Is the Keto Diet Safe?

Is the Keto Diet Safe?

Why all the fear?

By Steve Anthony

Before digging in, let’s first discuss what a Keto Diet is and how the meaning of the term has changed of late:

The keto (ketogenic) diet, as a conscious deviation of the “typical” diet, is one that typically holds the daily intake of carbohydrate to 20 grams or less, or 5% of daily calories. Protein is typically set at 20% of calories and fat at 75%. In recent times, the ketogenic diet has been used to treat epilepsy. Before the treatment of diabetes with injected insulin, it was also treated with a ketogenic diet. Some believe, and with good reason, that we evolved eating a diet with macronutrient ratios similar to that of a keto diet.

Recently, the term keto is frequently used to refer to any low or even low-ish carb diet. SO not every source that discusses or recommends a keto diet is discussing or recommending what is now often referred to as a “medical” (or true) keto diet.

That said, I’ll be discussing the safety of a true keto diet — the more extreme version of a low-carb approach to eating.

When you do a Google search on the keto diet, you frequently see links with titles like “The Dangers of the Keto Diet” or “Popular Keto Low-Carb Diet Could Have Long-Term Consequences, New Studies Reveal” or “Ketogenic diet: What are the risks?” Makes you think twice about trying the low-carb approach to eating.

What puzzles me is why anyone would think eating a low-carb diet would be unsafe or come with associated risks.

Carbohydrate is a non-essential nutrient for humans. That is, we don’t get anything we need from carbohydrate that the body can’t produce from other things we eat (namely protein or fat). So, while there are 9 essential amino acids we get from protein and 2 essential fatty acids we get from fat, there are no essential carbohydrates. Yes — carbs get broken down into glucose. And we need glucose. But if we don’t eat carbs, our body makes glucose out of — wait for it — body fat! What could be more elegant than a system that uses our own fat for fuel?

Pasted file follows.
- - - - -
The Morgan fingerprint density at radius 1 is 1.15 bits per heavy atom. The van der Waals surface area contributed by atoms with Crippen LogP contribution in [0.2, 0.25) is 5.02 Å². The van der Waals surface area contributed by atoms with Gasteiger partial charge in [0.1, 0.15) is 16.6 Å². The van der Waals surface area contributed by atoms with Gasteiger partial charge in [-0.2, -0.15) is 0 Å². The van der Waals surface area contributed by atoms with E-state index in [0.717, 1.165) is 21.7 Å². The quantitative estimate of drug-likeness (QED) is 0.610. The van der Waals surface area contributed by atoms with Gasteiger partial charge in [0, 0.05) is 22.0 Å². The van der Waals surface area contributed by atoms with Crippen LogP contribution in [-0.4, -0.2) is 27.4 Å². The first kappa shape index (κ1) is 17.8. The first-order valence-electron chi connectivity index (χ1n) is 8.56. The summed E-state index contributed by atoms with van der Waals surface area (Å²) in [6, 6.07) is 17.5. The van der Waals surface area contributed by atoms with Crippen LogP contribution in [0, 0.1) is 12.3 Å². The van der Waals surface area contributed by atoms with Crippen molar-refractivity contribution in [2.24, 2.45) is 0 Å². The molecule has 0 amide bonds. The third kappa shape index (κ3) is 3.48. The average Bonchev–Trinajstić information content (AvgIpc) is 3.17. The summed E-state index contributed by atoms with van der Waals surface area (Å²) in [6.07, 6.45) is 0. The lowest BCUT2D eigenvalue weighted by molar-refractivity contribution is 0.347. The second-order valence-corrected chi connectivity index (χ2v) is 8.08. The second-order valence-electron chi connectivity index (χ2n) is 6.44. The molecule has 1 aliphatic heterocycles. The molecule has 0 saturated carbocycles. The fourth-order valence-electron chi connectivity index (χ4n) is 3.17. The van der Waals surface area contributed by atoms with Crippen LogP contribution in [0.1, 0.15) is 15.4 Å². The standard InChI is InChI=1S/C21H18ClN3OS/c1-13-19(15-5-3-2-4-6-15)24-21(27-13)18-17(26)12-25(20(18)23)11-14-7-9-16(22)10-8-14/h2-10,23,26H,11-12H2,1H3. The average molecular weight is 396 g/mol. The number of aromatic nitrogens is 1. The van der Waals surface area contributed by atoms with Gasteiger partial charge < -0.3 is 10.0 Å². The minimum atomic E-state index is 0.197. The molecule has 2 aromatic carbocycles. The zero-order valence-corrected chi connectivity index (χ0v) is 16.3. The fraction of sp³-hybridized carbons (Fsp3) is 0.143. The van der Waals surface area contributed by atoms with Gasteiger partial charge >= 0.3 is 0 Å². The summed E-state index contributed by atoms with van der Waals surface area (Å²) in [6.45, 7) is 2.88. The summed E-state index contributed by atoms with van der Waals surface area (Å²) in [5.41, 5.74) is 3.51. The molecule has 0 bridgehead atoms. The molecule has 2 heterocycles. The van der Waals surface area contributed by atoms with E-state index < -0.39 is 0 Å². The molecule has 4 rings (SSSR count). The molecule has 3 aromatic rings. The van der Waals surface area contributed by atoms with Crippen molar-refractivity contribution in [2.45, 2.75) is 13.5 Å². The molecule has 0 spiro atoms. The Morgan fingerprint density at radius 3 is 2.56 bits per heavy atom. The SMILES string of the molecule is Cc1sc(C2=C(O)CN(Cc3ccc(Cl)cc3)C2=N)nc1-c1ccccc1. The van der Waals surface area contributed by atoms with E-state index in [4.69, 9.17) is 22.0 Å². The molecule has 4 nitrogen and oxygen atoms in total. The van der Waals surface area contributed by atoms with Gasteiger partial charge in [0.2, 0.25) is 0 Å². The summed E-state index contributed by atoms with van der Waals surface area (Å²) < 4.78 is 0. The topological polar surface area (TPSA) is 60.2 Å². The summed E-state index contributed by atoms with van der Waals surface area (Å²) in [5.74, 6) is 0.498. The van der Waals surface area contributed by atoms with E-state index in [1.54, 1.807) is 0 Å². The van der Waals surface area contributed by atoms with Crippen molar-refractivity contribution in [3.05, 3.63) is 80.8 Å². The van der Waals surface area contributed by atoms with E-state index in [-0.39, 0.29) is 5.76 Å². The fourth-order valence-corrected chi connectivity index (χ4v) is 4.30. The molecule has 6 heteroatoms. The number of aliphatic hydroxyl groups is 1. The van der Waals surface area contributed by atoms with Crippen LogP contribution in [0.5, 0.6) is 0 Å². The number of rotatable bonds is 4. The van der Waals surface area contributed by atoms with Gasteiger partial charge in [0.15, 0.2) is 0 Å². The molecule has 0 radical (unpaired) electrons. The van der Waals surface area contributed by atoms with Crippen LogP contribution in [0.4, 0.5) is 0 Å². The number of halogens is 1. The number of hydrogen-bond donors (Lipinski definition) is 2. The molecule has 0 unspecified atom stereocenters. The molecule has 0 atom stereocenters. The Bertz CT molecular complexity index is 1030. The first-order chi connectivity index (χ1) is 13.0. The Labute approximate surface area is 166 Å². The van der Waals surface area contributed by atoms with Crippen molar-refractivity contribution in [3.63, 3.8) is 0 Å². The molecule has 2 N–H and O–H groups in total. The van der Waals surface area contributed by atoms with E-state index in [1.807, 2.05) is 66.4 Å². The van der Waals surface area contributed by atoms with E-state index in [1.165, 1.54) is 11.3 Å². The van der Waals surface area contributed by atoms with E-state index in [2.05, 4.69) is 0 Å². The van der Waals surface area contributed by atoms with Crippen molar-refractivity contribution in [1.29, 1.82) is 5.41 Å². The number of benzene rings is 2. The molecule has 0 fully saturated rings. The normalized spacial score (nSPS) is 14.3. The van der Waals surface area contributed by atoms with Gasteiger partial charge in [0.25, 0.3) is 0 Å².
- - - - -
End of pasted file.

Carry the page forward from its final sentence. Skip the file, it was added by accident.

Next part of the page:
So why would anyone think NOT eating a non-essential nutrient would be unsafe? Why do the fields of Nutrition and Medicine say “we need more research” to make sure it is safe? Cocaine is non-essential to humans, yet we don’t say NOT using cocaine needs more study before we can proclaim a non-cocaine lifestyle “safe.”

Let’s look at the potential “risks” the University of Chicago sees in the ketogenic diet:

They rightly point out that “If you are on diabetic medication that causes low blood sugar, those meds may need to be adjusted within a few days.” What they don’t say is that the “adjustment” will be a reduction in the patient’s meds — because there will be lower levels of blood glucose to deal with. So yes — if you are a diabetic, don’t go on a keto diet without consulting your doctor. Fair enough.

They also point out that “there are heart-healthy sources of fat, however if that person is not educated on heart-healthy sources of fat, they may consume excessive amounts of saturated fats that can increase your risk of heart disease.” Well, not exactly. Yes — if you don’t know what fats to stay away from, you might eat unhealthy fats. But saturated fats are NOT unhealthy nor does eating them lead to heart disease. In fact, being on a high saturated fat, keto diet leads to improvement in all heart-health markers. What increases your risk of heart disease is a diet high in carbohydrate. Yup — you read that right. The low-fat/high-carb diet recommended by the American Heart Association to prevent heart disease causes heart disease. And, the whole low-fat food industry, and all the “heart-healthy” products on the market today, actually increase your risk of heart disease.

But back to the University of Chicago.